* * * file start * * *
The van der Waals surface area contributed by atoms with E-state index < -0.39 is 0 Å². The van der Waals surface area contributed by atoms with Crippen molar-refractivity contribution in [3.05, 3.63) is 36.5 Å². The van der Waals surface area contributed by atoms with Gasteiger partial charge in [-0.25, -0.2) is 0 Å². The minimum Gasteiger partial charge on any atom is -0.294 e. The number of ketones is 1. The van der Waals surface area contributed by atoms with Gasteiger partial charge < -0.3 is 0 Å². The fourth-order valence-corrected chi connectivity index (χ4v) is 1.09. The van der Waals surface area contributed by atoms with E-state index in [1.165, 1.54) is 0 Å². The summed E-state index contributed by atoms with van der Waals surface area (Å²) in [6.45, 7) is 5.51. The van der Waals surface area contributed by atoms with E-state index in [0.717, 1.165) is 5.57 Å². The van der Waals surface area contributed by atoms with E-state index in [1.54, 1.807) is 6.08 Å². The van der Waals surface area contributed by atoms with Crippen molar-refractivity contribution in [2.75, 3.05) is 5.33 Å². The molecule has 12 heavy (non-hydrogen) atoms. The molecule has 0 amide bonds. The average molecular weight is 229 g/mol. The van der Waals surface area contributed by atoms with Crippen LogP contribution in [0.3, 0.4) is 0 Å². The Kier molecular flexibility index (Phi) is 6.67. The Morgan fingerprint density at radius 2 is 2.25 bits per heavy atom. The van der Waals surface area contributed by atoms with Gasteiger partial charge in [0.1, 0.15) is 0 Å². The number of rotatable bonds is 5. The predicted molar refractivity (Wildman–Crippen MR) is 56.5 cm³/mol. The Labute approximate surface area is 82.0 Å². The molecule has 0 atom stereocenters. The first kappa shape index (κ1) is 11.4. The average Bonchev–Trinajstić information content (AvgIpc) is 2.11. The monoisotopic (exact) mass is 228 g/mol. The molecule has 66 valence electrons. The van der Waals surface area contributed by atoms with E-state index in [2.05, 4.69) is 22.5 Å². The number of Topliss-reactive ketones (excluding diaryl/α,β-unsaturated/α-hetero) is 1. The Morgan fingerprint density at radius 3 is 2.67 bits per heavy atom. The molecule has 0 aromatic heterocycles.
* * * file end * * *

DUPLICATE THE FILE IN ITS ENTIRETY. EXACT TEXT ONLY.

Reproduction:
The van der Waals surface area contributed by atoms with E-state index < -0.39 is 0 Å². The van der Waals surface area contributed by atoms with Crippen molar-refractivity contribution in [3.05, 3.63) is 36.5 Å². The van der Waals surface area contributed by atoms with Gasteiger partial charge in [-0.25, -0.2) is 0 Å². The minimum Gasteiger partial charge on any atom is -0.294 e. The number of ketones is 1. The van der Waals surface area contributed by atoms with Gasteiger partial charge < -0.3 is 0 Å². The fourth-order valence-corrected chi connectivity index (χ4v) is 1.09. The van der Waals surface area contributed by atoms with E-state index in [1.165, 1.54) is 0 Å². The summed E-state index contributed by atoms with van der Waals surface area (Å²) in [6.45, 7) is 5.51. The van der Waals surface area contributed by atoms with E-state index in [0.717, 1.165) is 5.57 Å². The van der Waals surface area contributed by atoms with E-state index in [1.54, 1.807) is 6.08 Å². The van der Waals surface area contributed by atoms with Crippen molar-refractivity contribution in [2.75, 3.05) is 5.33 Å². The molecule has 12 heavy (non-hydrogen) atoms. The molecule has 0 amide bonds. The average molecular weight is 229 g/mol. The van der Waals surface area contributed by atoms with Crippen LogP contribution in [0.3, 0.4) is 0 Å². The Kier molecular flexibility index (Phi) is 6.67. The Morgan fingerprint density at radius 2 is 2.25 bits per heavy atom. The van der Waals surface area contributed by atoms with Gasteiger partial charge in [0.1, 0.15) is 0 Å². The number of rotatable bonds is 5. The predicted molar refractivity (Wildman–Crippen MR) is 56.5 cm³/mol. The Labute approximate surface area is 82.0 Å². The molecule has 0 atom stereocenters. The first kappa shape index (κ1) is 11.4. The average Bonchev–Trinajstić information content (AvgIpc) is 2.11. The monoisotopic (exact) mass is 228 g/mol. The molecule has 66 valence electrons. The van der Waals surface area contributed by atoms with E-state index in [2.05, 4.69) is 22.5 Å². The number of Topliss-reactive ketones (excluding diaryl/α,β-unsaturated/α-hetero) is 1. The Morgan fingerprint density at radius 3 is 2.67 bits per heavy atom. The molecule has 0 aromatic heterocycles.